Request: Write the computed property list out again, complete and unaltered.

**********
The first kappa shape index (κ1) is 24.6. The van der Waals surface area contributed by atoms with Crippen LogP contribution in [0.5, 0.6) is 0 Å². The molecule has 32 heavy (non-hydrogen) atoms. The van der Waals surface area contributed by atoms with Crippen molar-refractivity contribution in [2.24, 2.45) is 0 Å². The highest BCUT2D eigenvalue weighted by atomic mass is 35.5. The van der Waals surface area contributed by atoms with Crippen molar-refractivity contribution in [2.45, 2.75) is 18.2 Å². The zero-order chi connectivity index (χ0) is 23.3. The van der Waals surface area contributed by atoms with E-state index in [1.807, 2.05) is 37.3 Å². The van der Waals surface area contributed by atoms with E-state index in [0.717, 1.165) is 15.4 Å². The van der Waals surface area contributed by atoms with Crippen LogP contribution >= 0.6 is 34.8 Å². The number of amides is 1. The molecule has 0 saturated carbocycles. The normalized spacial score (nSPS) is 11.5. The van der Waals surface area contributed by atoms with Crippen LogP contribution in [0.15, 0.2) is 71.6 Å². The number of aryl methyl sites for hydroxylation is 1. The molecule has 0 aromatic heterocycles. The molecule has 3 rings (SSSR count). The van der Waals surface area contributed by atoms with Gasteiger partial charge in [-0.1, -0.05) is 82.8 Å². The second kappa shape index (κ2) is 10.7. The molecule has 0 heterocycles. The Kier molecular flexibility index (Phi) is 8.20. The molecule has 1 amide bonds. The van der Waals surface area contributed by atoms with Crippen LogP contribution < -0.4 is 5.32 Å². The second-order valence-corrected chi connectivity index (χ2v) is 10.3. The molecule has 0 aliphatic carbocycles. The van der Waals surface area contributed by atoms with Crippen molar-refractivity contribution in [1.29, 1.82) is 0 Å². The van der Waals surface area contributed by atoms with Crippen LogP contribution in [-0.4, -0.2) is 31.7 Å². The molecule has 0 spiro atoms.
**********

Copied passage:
The first kappa shape index (κ1) is 24.6. The van der Waals surface area contributed by atoms with Crippen LogP contribution in [0.5, 0.6) is 0 Å². The molecule has 32 heavy (non-hydrogen) atoms. The van der Waals surface area contributed by atoms with Crippen molar-refractivity contribution in [2.24, 2.45) is 0 Å². The highest BCUT2D eigenvalue weighted by atomic mass is 35.5. The van der Waals surface area contributed by atoms with Crippen molar-refractivity contribution in [2.45, 2.75) is 18.2 Å². The zero-order chi connectivity index (χ0) is 23.3. The van der Waals surface area contributed by atoms with E-state index in [1.807, 2.05) is 37.3 Å². The van der Waals surface area contributed by atoms with E-state index in [0.717, 1.165) is 15.4 Å². The van der Waals surface area contributed by atoms with Crippen LogP contribution >= 0.6 is 34.8 Å². The number of amides is 1. The molecule has 0 saturated carbocycles. The normalized spacial score (nSPS) is 11.5. The van der Waals surface area contributed by atoms with Crippen LogP contribution in [0.15, 0.2) is 71.6 Å². The number of aryl methyl sites for hydroxylation is 1. The molecule has 0 aromatic heterocycles. The molecule has 3 rings (SSSR count). The van der Waals surface area contributed by atoms with Gasteiger partial charge in [-0.1, -0.05) is 82.8 Å². The second kappa shape index (κ2) is 10.7. The molecule has 0 heterocycles. The Kier molecular flexibility index (Phi) is 8.20. The molecule has 1 amide bonds. The van der Waals surface area contributed by atoms with Crippen LogP contribution < -0.4 is 5.32 Å². The second-order valence-corrected chi connectivity index (χ2v) is 10.3. The molecule has 0 aliphatic carbocycles. The van der Waals surface area contributed by atoms with Crippen molar-refractivity contribution in [1.29, 1.82) is 0 Å². The van der Waals surface area contributed by atoms with Crippen LogP contribution in [-0.4, -0.2) is 31.7 Å². The molecule has 0 spiro atoms.